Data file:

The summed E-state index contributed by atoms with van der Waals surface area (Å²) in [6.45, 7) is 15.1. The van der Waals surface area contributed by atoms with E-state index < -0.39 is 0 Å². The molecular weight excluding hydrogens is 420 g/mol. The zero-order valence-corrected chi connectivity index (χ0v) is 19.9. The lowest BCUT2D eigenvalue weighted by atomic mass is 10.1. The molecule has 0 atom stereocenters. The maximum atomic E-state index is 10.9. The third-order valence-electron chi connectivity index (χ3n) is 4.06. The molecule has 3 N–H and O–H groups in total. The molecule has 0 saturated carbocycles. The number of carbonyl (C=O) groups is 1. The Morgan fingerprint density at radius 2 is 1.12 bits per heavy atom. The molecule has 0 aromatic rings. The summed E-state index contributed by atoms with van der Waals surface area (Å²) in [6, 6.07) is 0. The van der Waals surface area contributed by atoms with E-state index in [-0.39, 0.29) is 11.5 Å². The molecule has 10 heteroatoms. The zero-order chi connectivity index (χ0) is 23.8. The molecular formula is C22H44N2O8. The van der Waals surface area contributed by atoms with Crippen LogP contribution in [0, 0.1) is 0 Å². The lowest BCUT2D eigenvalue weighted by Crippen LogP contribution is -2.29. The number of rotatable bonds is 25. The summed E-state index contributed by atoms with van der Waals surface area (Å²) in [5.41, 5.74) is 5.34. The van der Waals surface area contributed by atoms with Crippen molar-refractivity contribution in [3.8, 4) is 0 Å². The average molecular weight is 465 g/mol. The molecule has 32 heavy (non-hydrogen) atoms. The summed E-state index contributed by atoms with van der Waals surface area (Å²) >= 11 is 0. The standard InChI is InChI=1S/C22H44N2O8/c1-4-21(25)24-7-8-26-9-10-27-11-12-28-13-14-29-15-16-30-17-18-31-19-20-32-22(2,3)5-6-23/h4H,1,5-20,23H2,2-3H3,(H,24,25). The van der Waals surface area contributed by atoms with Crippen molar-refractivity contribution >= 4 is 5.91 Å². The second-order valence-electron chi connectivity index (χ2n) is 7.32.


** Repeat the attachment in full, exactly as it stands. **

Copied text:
The summed E-state index contributed by atoms with van der Waals surface area (Å²) in [6.45, 7) is 15.1. The van der Waals surface area contributed by atoms with E-state index < -0.39 is 0 Å². The molecular weight excluding hydrogens is 420 g/mol. The zero-order valence-corrected chi connectivity index (χ0v) is 19.9. The lowest BCUT2D eigenvalue weighted by atomic mass is 10.1. The molecule has 0 atom stereocenters. The maximum atomic E-state index is 10.9. The third-order valence-electron chi connectivity index (χ3n) is 4.06. The molecule has 3 N–H and O–H groups in total. The molecule has 0 saturated carbocycles. The number of carbonyl (C=O) groups is 1. The Morgan fingerprint density at radius 2 is 1.12 bits per heavy atom. The molecule has 0 aromatic rings. The summed E-state index contributed by atoms with van der Waals surface area (Å²) in [6, 6.07) is 0. The van der Waals surface area contributed by atoms with E-state index in [-0.39, 0.29) is 11.5 Å². The molecule has 10 heteroatoms. The zero-order chi connectivity index (χ0) is 23.8. The molecular formula is C22H44N2O8. The van der Waals surface area contributed by atoms with Crippen LogP contribution in [0, 0.1) is 0 Å². The lowest BCUT2D eigenvalue weighted by Crippen LogP contribution is -2.29. The number of rotatable bonds is 25. The summed E-state index contributed by atoms with van der Waals surface area (Å²) in [5.41, 5.74) is 5.34. The van der Waals surface area contributed by atoms with Crippen molar-refractivity contribution in [3.8, 4) is 0 Å². The average molecular weight is 465 g/mol. The molecule has 32 heavy (non-hydrogen) atoms. The summed E-state index contributed by atoms with van der Waals surface area (Å²) >= 11 is 0. The standard InChI is InChI=1S/C22H44N2O8/c1-4-21(25)24-7-8-26-9-10-27-11-12-28-13-14-29-15-16-30-17-18-31-19-20-32-22(2,3)5-6-23/h4H,1,5-20,23H2,2-3H3,(H,24,25). The van der Waals surface area contributed by atoms with Crippen molar-refractivity contribution >= 4 is 5.91 Å². The second-order valence-electron chi connectivity index (χ2n) is 7.32.